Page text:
On the morning of September 11, 2001, before all Hell broke loose, I was at my desk working on a lease agreement for a tenant moving into one of the shopping centers managed by the company where I worked. As I worked, writing and editing legal language to insert into the document, I could hear people talking about an accident. We had an open office environment, and while I was enclosed in a cubicle, it had no ceiling or door. I was used to tuning out, sometimes successfully and sometimes not, the conversations of my co-workers. I could hear talk of a plane crashing into a building in NYC. Voices around me became more and more agitated, however, so I got up to investigate what was going on. Within minutes, no one was working; everyone was congregating in the hallways or hovering over someone’s shoulder as they frantically searched the internet for the latest news. Someone shouted that the big screen projector in the board room was showing live feed from CNN so I rushed there. As I entered the board room, the second plane was hitting the second building. Then I heard that a truck bomb had crashed into the State Department, one of the many horrific examples of misinformation from that day among the many horrific examples of actual true information. Two planes crashing in NYC is one thing, but a truck bomb at the State Department meant that it had struck closer to home, so I ran back to my cubicle, grabbed my purse, and ran to my car. I had three goals as I tore out of the parking lot: pick up my daughters from school, make contact with my husband,  and call my parents.

There was no traffic yet but it took me many, many tries to get through to my husband on my cell phone, who only said, “I’m okay, gotta go,” and many, many more tries to get to my parents. My mother informed me that they were about to get on the Mississippi River Bridge in New Orleans, heading to a doctor’s appointment. I told them to pull over and not get on the bridge, and to turn around and go home. Was whatever was happening going on in other major cities? NYC and DC, perhaps New Orleans, too?

I was among the first of parents arriving at my daughters’ school, as I was only three miles away. I went immediately to the office where the school secretary told me, “Just wait here, the principal is speaking to the middle school students. We’ll get your girls in a minute.” No questions asked, she knew I was there to pick them up and get them home where I hoped we would all be safe from whatever was going on.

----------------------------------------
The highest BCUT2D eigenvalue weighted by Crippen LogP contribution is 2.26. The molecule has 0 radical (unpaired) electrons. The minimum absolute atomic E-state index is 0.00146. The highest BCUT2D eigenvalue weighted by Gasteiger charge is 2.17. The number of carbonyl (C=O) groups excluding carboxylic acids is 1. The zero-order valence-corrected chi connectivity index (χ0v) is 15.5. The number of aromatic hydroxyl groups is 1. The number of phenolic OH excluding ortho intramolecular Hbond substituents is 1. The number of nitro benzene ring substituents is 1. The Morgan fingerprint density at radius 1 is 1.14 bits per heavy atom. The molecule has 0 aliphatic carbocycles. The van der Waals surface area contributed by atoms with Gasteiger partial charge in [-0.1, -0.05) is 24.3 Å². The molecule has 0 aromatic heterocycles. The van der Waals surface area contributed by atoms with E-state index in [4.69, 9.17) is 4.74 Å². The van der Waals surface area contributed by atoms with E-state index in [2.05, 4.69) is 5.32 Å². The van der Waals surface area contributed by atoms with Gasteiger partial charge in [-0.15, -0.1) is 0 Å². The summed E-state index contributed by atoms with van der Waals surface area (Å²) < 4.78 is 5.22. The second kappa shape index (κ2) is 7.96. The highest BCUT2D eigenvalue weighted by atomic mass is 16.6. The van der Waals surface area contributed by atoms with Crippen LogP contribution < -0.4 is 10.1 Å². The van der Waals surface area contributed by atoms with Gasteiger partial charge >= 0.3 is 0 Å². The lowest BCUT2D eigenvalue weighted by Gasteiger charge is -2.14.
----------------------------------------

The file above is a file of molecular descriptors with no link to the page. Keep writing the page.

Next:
In the car I explained to them the basics, which was all I really knew at that point: two planes had crashed into two buildings in NYC, and there were all sorts of stories of bad things happening elsewhere, including in DC. Once home, I told them no TV but they could watch a Disney movie or go to the den to play. They were 11 and 9 at the time, and they did as I asked. I had planned to make lasagna for dinner that night so I decided I would go ahead and do that while I waited for further news from my husband. At this point it was virtually impossible to get through to anyone on the phone, landline or mobile. Being in the kitchen, making lasagna, gave me something to do.

As I finished up the lasagna and popped it in the oven, my husband got home. He told me what he knew, and we watched the news for a bit. At that point, the Pentagon had already been attacked, and the plane heading back to DC had crashed in Pennsylvania. A wave of fatigue swept over me, and I literally felt as though I might just collapse. So, I went to bed. I set the timer for the lasagna, told my husband to take it out when it was done, and I fell into a deep, deep sleep.

roy blanchard napping

My dad and one of his famous naps in 1990, Mozart keeping watch

For me, going to sleep in the face of such tragedy and chaos was not new. On November 22, 1963, I was in the second grade. Sometime just after lunch, there was a knock on my classroom door. My teacher went to the door and spoke to someone in the hall. When she came back into our classroom, she looked upset. She told us to put our heads down on our desks and sit silently until she told us we could sit back up. So, we did just that. Eventually, one by one, we were called out into the hallway, to be collected by our mothers, who had rushed to the school as soon as the news had been broadcast that President John F. Kennedy had been assassinated in Dallas, Texas.

kennedy assassination

Photograph by Justin Newman

In the car, she explained to me that the president had died. When we got home, just a very short car ride from my school to my house, she had me write a note to Caroline Kennedy, the president’s daughter, telling her I was so sorry that her daddy had died. Then, my mother told me to go and take a nap. As a second grader, I was really past taking afternoon naps, but the strange events at school and being picked up early, along with the sad news about the president and writing the sympathy note, had made me very tired. So I went to sleep, and slept until dinner time.

Hurricane Katrina

Jeff Schmaltz, MODIS Rapid Response Team, NASA/GSFC

Growing up in southeast Louisiana, hurricane season was a familiar evil. From June 1st to November 30th of each year, my father carefully watched the news and tracked any storms developing in the Atlantic Ocean. He was an expert at predicting whether they were a real threat or not, and subsequently whether we would need to evacuate or not. In August of 2005, he was very, very concerned about Hurricane Katrina. As the storm developed and grew stronger, we talked many times on the telephone about it. He knew it was going to be a bad one and began making plans where to take my mother, who was not well. Not New Orleans, not Baton Rouge, as they would normally go to my aunt’s house in the state’s capital, but this time to Houston, Texas.